History of the University

Established in 1894 by an act of the Massachusetts Legislature, the State Normal School in Fitchburg opened in temporary quarters in the old high school building on Academy Street. Principal John G. Thompson, aided by a teaching staff of three, implemented a two-year teacher training program for women that had forty-six participants. In December 1896, the school expanded into a new building, known as Thompson Hall, and set up the State Schools of Observation and Practice in city buildings on Day Street and Highland Avenue.

In the next decade the school was a trendsetter for programs in Education. The Edgerly School opened, originally as an eighth-grade model and practice school, and then in 1910, it became one of the first junior high schools in the United States. The following year the school initiated the first practical arts teacher training course in the country for men.

In 1930, the State Normal School was authorized to offer a bachelor's degree in practical arts, and in 1932, when it became the State Teachers College at Fitchburg, four-year degrees were offered in all areas of education.

Under the auspices of the State Division of University Extension summer courses were first offered in 1915, marking the beginning of the college's commitment to Continuing Education programs. In 1935, the college was also authorized to establish graduate programs and in 1954 the first evening courses were offered.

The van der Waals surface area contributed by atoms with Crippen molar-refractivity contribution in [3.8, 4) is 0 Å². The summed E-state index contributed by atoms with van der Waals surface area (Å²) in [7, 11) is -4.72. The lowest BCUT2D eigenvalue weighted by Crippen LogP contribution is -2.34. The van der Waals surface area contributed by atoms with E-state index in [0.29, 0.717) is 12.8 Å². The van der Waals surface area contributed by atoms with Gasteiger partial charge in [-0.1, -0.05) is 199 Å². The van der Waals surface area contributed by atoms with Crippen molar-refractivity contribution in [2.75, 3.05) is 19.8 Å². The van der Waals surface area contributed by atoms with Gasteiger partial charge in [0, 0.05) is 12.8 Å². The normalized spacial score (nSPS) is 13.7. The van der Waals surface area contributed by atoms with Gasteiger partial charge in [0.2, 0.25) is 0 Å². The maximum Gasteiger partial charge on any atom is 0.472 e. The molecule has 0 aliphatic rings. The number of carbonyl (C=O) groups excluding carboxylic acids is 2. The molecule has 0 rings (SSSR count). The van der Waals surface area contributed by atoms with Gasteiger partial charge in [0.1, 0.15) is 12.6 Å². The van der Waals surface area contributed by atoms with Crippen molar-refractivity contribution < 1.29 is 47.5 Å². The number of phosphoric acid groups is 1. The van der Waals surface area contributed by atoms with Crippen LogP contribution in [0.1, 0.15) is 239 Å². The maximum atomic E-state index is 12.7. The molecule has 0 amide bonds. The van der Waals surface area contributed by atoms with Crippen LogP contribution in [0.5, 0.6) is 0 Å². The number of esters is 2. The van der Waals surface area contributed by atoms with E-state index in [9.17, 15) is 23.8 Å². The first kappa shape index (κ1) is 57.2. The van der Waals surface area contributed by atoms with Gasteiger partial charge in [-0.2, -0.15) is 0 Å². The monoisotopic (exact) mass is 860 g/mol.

In 1960, the college changed its name and expanded its mission. The State College at Fitchburg diversified its programs to include degrees in disciplines other than education. In 1965, its name was officially changed to Fitchburg State College, which today offers forty-nine undergraduate degree programs in eighteen academic departments, twenty Masters Degree programs, five Certificate of Advanced Graduate Study programs, and seven Graduate Certificate programs. Enrollment is up to 3,100 full-time and 4,000 part-time students which include 1,100 matriculated graduate students. The campus has expanded from a single structure on High Street to thirty-two buildings on ninety acres, becoming the educational center for the Montachusett region. The college proudly offers traditional and nontraditional programs to serve the educational needs of its students as undergraduate, graduate, and continuing education students.

On July 28, 2010, Gov. Deval L. Patrick signed legislation establishing a State University system in Massachusetts, and the institution's current name - Fitchburg State University - was enacted.